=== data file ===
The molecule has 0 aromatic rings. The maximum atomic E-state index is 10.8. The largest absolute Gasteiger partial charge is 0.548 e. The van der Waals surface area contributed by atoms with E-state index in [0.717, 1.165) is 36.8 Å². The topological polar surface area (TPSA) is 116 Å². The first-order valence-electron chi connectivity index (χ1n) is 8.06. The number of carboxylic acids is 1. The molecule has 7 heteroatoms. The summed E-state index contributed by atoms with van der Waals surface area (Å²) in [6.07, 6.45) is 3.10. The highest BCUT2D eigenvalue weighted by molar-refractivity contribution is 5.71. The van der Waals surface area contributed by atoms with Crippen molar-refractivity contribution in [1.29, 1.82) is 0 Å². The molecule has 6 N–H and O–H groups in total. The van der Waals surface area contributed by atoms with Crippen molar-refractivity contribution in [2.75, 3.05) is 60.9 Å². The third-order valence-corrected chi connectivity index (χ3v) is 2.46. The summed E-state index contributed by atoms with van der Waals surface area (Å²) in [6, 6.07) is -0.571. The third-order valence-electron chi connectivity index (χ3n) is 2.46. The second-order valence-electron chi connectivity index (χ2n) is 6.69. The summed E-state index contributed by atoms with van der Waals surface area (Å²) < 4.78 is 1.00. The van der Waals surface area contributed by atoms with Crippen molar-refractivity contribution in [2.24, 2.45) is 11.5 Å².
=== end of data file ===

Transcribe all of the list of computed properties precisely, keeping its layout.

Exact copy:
The molecule has 0 aromatic rings. The maximum atomic E-state index is 10.8. The largest absolute Gasteiger partial charge is 0.548 e. The van der Waals surface area contributed by atoms with E-state index in [0.717, 1.165) is 36.8 Å². The topological polar surface area (TPSA) is 116 Å². The first-order valence-electron chi connectivity index (χ1n) is 8.06. The number of carboxylic acids is 1. The molecule has 7 heteroatoms. The summed E-state index contributed by atoms with van der Waals surface area (Å²) in [6.07, 6.45) is 3.10. The highest BCUT2D eigenvalue weighted by molar-refractivity contribution is 5.71. The van der Waals surface area contributed by atoms with Crippen molar-refractivity contribution in [1.29, 1.82) is 0 Å². The molecule has 6 N–H and O–H groups in total. The van der Waals surface area contributed by atoms with Crippen molar-refractivity contribution in [2.75, 3.05) is 60.9 Å². The third-order valence-corrected chi connectivity index (χ3v) is 2.46. The summed E-state index contributed by atoms with van der Waals surface area (Å²) in [6, 6.07) is -0.571. The third-order valence-electron chi connectivity index (χ3n) is 2.46. The second-order valence-electron chi connectivity index (χ2n) is 6.69. The summed E-state index contributed by atoms with van der Waals surface area (Å²) < 4.78 is 1.00. The van der Waals surface area contributed by atoms with Crippen molar-refractivity contribution in [2.24, 2.45) is 11.5 Å².